README or other text files within the package, it is recommended reStructuredText (reST) is used as markup. This makes the documentation source easy to read, yet machine readable and usable by tools like Sphinx or similar. LaTeX, in particular, should be avoided; LaTeX sources are notoriously difficult to read.
Some examples can be found at:
Unfortunately, the latter two of these are unusual, as they describe packages that deal either with data or developer support tools. More relevant examples should be added as soon as they appear.
When to document
Documentation should be written once a design is stable, and an initial implementation exists. Documents written for design reviews are usually good starting points.
In particular, no tickets should be merged to master without the reviewer having made sure that:
- all public API packages, modules, functions, classes, etc. are documented (via doxygen blocks or otherwise);
- the package-level documentation (the "README" or equivalent), including examples, have been updated to reflect new features or design implemented by the ticket;
- the high-level documentation has been updated if necessary, or a ticket to update it has been opened.
Note that 1) will apply to almost every merge, 2) will be needed for features that add or change major features of the package, and 3) will be required only when changes to the package have a significant impact to the overal design (examples: replacement of old pipeline code with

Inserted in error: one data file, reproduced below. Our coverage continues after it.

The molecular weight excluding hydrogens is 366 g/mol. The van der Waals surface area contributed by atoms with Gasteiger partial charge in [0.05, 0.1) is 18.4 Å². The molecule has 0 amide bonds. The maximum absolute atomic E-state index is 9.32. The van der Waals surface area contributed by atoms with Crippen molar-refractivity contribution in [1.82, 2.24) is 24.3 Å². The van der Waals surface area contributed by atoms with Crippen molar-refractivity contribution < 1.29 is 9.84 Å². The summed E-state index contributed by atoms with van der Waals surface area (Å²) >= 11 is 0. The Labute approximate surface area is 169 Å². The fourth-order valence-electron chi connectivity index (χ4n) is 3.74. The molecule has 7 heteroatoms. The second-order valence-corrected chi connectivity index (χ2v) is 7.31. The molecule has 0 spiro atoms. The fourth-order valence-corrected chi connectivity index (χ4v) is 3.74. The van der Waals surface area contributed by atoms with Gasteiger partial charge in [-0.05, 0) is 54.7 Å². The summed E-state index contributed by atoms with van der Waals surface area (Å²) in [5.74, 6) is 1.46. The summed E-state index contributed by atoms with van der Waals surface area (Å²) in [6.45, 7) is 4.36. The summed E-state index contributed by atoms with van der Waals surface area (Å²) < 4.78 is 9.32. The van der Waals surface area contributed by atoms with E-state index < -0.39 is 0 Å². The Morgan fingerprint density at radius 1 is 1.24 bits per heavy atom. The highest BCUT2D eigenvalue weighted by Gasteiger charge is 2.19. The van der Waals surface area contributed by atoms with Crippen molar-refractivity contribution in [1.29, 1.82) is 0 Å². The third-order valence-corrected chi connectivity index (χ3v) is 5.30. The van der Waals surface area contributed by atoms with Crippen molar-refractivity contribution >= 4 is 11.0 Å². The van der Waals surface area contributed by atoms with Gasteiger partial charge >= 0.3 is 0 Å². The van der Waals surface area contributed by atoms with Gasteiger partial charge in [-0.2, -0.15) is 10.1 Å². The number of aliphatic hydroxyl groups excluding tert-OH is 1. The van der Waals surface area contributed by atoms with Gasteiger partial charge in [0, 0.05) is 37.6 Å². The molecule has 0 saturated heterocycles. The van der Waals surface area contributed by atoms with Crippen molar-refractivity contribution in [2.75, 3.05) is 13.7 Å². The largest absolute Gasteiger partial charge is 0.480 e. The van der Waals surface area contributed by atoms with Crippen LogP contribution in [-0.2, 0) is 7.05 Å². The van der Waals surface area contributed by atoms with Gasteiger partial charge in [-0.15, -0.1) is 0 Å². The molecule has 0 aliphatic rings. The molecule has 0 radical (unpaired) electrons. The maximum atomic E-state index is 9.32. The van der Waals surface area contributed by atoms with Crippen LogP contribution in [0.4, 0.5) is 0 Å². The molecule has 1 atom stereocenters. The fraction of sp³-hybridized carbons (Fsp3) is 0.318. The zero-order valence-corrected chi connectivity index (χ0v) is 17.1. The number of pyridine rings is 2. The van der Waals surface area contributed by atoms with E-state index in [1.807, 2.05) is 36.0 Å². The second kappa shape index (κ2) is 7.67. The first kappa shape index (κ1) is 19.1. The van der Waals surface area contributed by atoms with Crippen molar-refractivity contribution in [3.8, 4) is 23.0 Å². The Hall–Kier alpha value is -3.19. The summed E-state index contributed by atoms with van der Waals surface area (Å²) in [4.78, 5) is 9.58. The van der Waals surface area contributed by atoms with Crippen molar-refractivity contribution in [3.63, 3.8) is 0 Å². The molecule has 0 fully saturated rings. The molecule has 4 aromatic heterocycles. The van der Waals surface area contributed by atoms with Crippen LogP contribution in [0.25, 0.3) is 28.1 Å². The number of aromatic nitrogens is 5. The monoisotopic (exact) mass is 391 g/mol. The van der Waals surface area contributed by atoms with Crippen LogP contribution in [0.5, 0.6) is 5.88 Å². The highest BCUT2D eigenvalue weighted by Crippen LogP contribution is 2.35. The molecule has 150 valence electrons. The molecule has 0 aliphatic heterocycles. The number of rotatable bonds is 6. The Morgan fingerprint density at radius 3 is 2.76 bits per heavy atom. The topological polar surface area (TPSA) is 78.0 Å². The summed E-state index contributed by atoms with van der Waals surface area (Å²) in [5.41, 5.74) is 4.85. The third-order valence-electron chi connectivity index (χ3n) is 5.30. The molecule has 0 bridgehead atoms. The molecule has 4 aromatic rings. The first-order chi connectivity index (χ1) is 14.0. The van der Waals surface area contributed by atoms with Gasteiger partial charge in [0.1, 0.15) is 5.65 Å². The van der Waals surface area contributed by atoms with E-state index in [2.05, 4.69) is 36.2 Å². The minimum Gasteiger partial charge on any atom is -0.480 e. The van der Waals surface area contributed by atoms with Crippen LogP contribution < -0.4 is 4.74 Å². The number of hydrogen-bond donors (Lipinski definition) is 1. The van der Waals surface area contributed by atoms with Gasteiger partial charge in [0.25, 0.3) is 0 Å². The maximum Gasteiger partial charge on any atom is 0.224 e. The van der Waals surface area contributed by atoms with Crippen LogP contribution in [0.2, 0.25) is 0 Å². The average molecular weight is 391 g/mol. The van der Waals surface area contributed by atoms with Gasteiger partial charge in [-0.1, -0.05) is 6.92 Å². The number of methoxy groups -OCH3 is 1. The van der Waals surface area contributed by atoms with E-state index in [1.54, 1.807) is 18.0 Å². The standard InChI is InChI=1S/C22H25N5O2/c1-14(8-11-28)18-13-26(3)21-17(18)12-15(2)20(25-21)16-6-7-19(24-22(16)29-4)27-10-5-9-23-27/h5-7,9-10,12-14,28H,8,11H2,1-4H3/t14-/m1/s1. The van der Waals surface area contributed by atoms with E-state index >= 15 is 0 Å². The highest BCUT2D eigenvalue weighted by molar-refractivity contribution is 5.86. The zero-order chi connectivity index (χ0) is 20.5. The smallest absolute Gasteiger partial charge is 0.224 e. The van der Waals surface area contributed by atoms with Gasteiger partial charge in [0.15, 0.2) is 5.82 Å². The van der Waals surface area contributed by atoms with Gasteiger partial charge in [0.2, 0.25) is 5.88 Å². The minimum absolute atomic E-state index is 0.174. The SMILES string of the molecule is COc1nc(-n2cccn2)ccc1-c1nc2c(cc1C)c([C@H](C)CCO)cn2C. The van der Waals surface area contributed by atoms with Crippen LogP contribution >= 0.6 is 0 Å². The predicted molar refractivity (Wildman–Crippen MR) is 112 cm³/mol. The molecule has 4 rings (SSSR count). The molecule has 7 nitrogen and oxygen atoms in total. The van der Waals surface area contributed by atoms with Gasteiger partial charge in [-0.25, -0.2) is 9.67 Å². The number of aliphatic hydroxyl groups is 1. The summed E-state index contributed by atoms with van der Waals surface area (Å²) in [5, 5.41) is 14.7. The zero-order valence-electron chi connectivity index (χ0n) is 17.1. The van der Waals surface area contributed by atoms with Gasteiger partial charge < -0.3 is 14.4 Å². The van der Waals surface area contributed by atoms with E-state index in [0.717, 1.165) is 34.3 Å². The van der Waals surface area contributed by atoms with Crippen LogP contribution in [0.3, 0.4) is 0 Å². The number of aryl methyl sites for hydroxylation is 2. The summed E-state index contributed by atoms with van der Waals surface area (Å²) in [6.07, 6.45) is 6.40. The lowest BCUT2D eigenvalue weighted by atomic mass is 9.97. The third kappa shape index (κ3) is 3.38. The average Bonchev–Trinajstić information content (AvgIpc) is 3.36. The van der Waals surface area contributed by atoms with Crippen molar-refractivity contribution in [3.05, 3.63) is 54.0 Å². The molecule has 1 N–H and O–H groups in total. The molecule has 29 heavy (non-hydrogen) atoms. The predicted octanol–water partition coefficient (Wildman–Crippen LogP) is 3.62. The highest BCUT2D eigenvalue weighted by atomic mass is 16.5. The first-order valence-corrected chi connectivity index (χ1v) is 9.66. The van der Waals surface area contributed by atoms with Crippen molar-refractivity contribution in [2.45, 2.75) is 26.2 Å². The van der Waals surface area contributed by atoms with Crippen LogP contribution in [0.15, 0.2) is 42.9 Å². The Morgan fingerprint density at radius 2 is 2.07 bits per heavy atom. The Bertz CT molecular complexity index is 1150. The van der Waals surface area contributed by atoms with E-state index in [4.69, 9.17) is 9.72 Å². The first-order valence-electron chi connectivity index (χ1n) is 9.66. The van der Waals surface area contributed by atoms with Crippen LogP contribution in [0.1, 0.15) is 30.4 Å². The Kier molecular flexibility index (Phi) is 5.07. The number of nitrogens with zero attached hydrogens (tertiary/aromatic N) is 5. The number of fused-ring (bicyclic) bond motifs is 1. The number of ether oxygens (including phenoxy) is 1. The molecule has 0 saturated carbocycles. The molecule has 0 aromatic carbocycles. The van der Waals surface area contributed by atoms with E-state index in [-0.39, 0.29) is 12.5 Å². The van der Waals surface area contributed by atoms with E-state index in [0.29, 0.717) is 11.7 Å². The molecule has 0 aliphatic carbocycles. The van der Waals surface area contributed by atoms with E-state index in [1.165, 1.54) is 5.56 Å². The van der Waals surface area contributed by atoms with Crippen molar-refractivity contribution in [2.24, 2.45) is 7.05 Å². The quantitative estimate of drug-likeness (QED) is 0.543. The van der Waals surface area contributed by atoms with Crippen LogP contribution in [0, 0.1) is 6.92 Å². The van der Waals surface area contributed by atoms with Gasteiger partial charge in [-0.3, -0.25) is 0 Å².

What does not qualify as high-level documentation
Having only doxygen-level docs
"Auto-generated documentation is almost worthless. At best it’s a slightly improved version of simply browsing through the source, but most of the time it’s easier just to read the source than to navigate the bullshit that these autodoc tools produce. About the only thing auto-generated documentation is good for is filling printed pages when contracts dictate delivery of a certain number of pages of documentation. I feel a particularly deep form of rage every time I click on a “documentation” link and see auto-generated documentation.
There’s no substitute for documentation written, organized, and edited by hand.
I’ll even go further and say that auto-generated documentation is worse than useless: it lets maintainers fool themselves into thinking they have documentation, thus putting off actually writing good reference by hand. If you don’t have documentation just admit to it. Maybe a volunteer will offer to write some! But don’t lie and give me that auto-documentation crap."
E-mailed it to lsst-data
An e-mail to lsst-data is just one notch above (below?) talking to someone in person. It should be considered transient.
Mentioned it on a phonecon